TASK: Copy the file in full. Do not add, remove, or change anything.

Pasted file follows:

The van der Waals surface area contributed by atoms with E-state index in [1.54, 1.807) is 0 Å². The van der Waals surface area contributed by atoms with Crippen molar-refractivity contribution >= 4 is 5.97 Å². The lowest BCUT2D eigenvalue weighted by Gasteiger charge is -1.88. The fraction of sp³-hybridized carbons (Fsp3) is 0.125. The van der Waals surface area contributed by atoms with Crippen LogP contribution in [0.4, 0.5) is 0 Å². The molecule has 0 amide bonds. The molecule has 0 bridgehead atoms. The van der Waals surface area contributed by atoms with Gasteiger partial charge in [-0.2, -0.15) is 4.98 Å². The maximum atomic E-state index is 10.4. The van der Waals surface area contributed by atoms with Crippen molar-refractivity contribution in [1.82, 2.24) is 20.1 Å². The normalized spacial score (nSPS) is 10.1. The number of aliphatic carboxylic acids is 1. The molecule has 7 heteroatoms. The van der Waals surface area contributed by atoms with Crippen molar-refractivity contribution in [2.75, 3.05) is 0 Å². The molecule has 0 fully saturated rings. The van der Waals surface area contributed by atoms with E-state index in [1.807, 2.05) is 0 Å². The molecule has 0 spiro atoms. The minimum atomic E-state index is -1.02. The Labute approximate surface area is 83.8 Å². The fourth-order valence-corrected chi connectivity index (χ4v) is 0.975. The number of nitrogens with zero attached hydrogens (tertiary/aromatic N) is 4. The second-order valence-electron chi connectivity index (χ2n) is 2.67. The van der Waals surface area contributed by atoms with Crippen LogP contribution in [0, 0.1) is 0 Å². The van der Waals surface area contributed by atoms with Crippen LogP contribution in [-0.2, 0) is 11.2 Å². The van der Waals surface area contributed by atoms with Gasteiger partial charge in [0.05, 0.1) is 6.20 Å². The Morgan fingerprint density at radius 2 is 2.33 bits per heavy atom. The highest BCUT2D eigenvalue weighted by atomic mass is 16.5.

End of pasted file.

The van der Waals surface area contributed by atoms with E-state index in [1.54, 1.807) is 0 Å². The van der Waals surface area contributed by atoms with Crippen molar-refractivity contribution >= 4 is 5.97 Å². The lowest BCUT2D eigenvalue weighted by Gasteiger charge is -1.88. The fraction of sp³-hybridized carbons (Fsp3) is 0.125. The van der Waals surface area contributed by atoms with Crippen LogP contribution in [0.4, 0.5) is 0 Å². The molecule has 0 amide bonds. The molecule has 0 bridgehead atoms. The van der Waals surface area contributed by atoms with Gasteiger partial charge in [-0.2, -0.15) is 4.98 Å². The maximum atomic E-state index is 10.4. The van der Waals surface area contributed by atoms with Crippen molar-refractivity contribution in [1.82, 2.24) is 20.1 Å². The normalized spacial score (nSPS) is 10.1. The number of aliphatic carboxylic acids is 1. The molecule has 7 heteroatoms. The van der Waals surface area contributed by atoms with Crippen molar-refractivity contribution in [2.75, 3.05) is 0 Å². The molecule has 0 fully saturated rings. The van der Waals surface area contributed by atoms with E-state index in [1.807, 2.05) is 0 Å². The molecule has 0 spiro atoms. The minimum atomic E-state index is -1.02. The Labute approximate surface area is 83.8 Å². The fourth-order valence-corrected chi connectivity index (χ4v) is 0.975. The number of nitrogens with zero attached hydrogens (tertiary/aromatic N) is 4. The second-order valence-electron chi connectivity index (χ2n) is 2.67. The van der Waals surface area contributed by atoms with Crippen LogP contribution in [0, 0.1) is 0 Å². The van der Waals surface area contributed by atoms with Crippen LogP contribution in [-0.2, 0) is 11.2 Å². The van der Waals surface area contributed by atoms with Gasteiger partial charge in [0.05, 0.1) is 6.20 Å². The Morgan fingerprint density at radius 2 is 2.33 bits per heavy atom. The highest BCUT2D eigenvalue weighted by atomic mass is 16.5.